Wednesday, October 17, 2012

Ghost Farm

Our cabin is up north, in an area that is heavily forested.  And in fact has always been so, with one brief exception.  The logging boom of the late 1800s clear cut the woods leaving behind an eerie landscape of stumps.  As this land was of no further use to the timber companies they were willing to sell it off cheap to anyone willing to farm it. 

And some very hardworking folks gave it their best shot in the time period of roughly 1895 to 1930.  A few fams still can be seen.  Almost none are growing crops, as the soil is really unsuited for anything but trees.  But here and there one encounters pasture land for cattle and horses.  Until recently there was a small buffalo ranch down the road.

But more often you run across the ruins of farms that did not succeed.  The latter day pioneers dynamited the stumps, heaved the rocks up into piles, plowed the thin sandy soil and hoped for the best.  Some went under quickly, others probably hung on until the Great Depression dried up credit and motivated struggling banks to call in struggling loans.

Scenes from a recent walk in the woods:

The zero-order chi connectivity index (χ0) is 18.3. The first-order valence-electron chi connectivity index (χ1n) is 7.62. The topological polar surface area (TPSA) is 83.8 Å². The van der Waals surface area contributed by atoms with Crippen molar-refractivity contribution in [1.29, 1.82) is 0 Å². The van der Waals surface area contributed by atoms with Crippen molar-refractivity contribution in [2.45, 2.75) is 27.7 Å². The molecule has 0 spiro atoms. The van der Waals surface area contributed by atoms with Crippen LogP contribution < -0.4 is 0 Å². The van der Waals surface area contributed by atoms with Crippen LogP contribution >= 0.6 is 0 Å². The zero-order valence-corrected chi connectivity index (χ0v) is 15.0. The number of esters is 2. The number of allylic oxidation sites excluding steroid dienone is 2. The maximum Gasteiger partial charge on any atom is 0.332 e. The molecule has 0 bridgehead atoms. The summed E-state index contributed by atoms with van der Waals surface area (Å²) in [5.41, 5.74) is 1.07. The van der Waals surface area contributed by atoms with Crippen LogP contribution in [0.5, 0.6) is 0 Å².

A foundation and basement sitting on a little rise.  The thinner underbrush recalling a long ago lawn.

A view from what appears to be the back of the house.  There was always a cellar for storage and for refuge from storms.  Now filled with rubbish, small trees growing up all around.

Little personal touches remain.  Here are some parts from an old wringer washer.

And here a toy train.  The slot suggests this was a bank.  I did not pick it up and shake it, for some reason I felt as if I should not disturb anything.

Out behind the house we see the remains of a car.  I would just be guessing, but 1920's or 30's vintage?  Some of the detritus here looked newer than the site.  Perhaps it was a dumping ground after it was abandoned.

Archeologists of the distant future will puzzle over the abundant bullet holes in artifacts from rural America.  Probably someone will note the local history of Chicago gangsters visiting the area (true), and write a highly entertaining and entirely wrong PhD thesis!

This vehicle was far from new when discarded.  The seat has been partially replaced with wood.
Notice how the roof has been largely covered over with some kind of riveted on metal plate.

Nearby a stove, and parts of at least one more vehicle.

For some reason I found this the most poignant artifact.  A scale.  Some farm wife in the 1920's was worried about her weight.  She lived on a lonely farm that was slowly failing.  But she still cared about her looks.  I suppose she is gone now.  It must have been a hard life, and she would have to be over the century mark by now.....

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